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merry, or yield perfect satisfaction. It is highly probable that the term originally meant what was sweet or delightful either to the body or the mind. We have before stated that the Hebrew shacar, the Arabic saccharon, the Greek shacar, the Latin sacchar, the French sucre, and the English sugar, have all sprung from the same original root, and have all the same primary meaning; for in each language sweetness is the primitive idea. In Arabic, both "honey" and palm wine, which, when first made, or before it becomes acid, is as sweet as honey, were called "saccharon." The Greeks call it axap, a word evidently introduced by Dioscorides and Arrian from the Arabs and Phoenicians: hence the Romans also obtained their saccharum, and we our words saccharine and sugar. The idea of sweetness is also conveyed to us, by the various uses of the verb. It is said that Joseph's brethren did eat and drink with him and were 66 yishacaro, merry with him;" not “were drunk” with him; the wine drunk at that time by Pharaoh himself was the juice squeezed from the grapes into his cup, and consequently could not be fermented or intoxicating drink; and it is therefore a query whether Joseph, at that time, possessed the means of making his brethren drunk with alcoholic wine, even had he wished to do so. Besides, we would not reflect so deeply on Joseph and his brethren as to suppose that the liquor drunk, and not the pleasure of their happy meeting, was the cause of their being merry. Modern tipplers may have neither mind, heart nor soul, except what they get from the wine bottle, but I cannot think that Joseph and his brethren were thus destitute of human feelings. The idea conveyed here is that of sweetness, satisfaction, or pleasure which they realized in the mutual exchange of affection. Shacar often refers to wages, and how "sweet" to the laborer after toiling hard is the hire or reward which he receives. Leah said, " God has given me my hire or wages, and she called his name, Is-sachar, or wages.” Again, nothing so perfectly satisfies or cloys, as sugar, honey or sweets," and hence the idea of perfect satiety, or of being drenched as it were; and accordingly shacar sometimes means to be completely filled with liquor or to be drunk and exactly accords with a very common signification of the word “μetvw,” in Greek which often means to be filled with drink or anything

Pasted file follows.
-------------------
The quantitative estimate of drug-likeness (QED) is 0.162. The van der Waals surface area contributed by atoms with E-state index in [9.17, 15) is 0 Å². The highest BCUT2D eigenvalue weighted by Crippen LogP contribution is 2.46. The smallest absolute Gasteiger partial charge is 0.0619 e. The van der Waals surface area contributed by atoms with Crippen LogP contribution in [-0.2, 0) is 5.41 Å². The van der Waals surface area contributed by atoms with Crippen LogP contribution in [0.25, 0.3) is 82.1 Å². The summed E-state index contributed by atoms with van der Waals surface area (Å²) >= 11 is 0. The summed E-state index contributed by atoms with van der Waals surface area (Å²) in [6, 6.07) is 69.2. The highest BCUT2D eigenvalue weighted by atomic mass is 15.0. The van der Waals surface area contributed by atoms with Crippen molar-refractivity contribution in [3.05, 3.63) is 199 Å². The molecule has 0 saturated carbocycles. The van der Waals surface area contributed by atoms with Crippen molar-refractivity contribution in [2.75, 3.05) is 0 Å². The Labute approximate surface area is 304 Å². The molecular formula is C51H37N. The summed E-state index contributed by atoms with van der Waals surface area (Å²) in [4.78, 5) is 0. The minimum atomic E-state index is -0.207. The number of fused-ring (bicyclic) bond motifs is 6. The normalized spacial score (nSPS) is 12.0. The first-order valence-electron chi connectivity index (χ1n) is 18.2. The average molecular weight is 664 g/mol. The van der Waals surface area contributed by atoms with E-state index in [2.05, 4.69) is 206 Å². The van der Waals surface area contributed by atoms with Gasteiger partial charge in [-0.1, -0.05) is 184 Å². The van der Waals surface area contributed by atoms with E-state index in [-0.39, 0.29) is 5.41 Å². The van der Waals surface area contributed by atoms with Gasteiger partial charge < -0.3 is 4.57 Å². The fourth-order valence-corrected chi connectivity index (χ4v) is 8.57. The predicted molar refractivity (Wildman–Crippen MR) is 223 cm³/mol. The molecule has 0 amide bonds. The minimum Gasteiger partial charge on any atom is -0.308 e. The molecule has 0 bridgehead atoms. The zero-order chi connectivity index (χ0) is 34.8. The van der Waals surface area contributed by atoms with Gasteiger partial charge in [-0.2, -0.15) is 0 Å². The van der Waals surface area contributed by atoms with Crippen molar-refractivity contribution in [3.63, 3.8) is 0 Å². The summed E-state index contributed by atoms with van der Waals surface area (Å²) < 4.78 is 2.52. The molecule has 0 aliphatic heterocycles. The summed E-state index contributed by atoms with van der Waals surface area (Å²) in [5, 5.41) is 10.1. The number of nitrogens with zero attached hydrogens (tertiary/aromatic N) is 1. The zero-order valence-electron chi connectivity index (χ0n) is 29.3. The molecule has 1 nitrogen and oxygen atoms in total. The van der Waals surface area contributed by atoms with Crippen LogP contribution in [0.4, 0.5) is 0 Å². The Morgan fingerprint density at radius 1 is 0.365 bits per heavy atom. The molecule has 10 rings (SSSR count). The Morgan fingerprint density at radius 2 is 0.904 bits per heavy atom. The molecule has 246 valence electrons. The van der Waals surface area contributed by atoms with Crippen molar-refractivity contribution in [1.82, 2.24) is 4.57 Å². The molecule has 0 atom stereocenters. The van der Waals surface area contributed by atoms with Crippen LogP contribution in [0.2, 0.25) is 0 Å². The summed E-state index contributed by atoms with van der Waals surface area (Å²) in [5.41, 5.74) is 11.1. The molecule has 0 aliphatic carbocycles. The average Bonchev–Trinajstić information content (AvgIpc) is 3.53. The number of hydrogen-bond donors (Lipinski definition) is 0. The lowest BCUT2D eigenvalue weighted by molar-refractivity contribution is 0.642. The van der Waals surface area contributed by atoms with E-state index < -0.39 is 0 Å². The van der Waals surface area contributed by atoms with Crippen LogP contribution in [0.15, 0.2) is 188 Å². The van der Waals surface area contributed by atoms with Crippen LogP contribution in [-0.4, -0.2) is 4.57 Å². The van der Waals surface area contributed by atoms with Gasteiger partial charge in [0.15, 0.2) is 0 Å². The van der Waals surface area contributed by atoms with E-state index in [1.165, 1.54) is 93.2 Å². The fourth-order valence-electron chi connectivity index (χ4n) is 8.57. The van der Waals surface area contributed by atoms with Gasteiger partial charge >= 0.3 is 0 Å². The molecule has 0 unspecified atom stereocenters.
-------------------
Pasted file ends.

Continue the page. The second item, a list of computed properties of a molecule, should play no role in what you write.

else, rather than to be drunk or poisoned with liquor. All lexicographers allow that to be filled, satiated, or drenched, is a common acceptation of "shacar, and μɛovw.”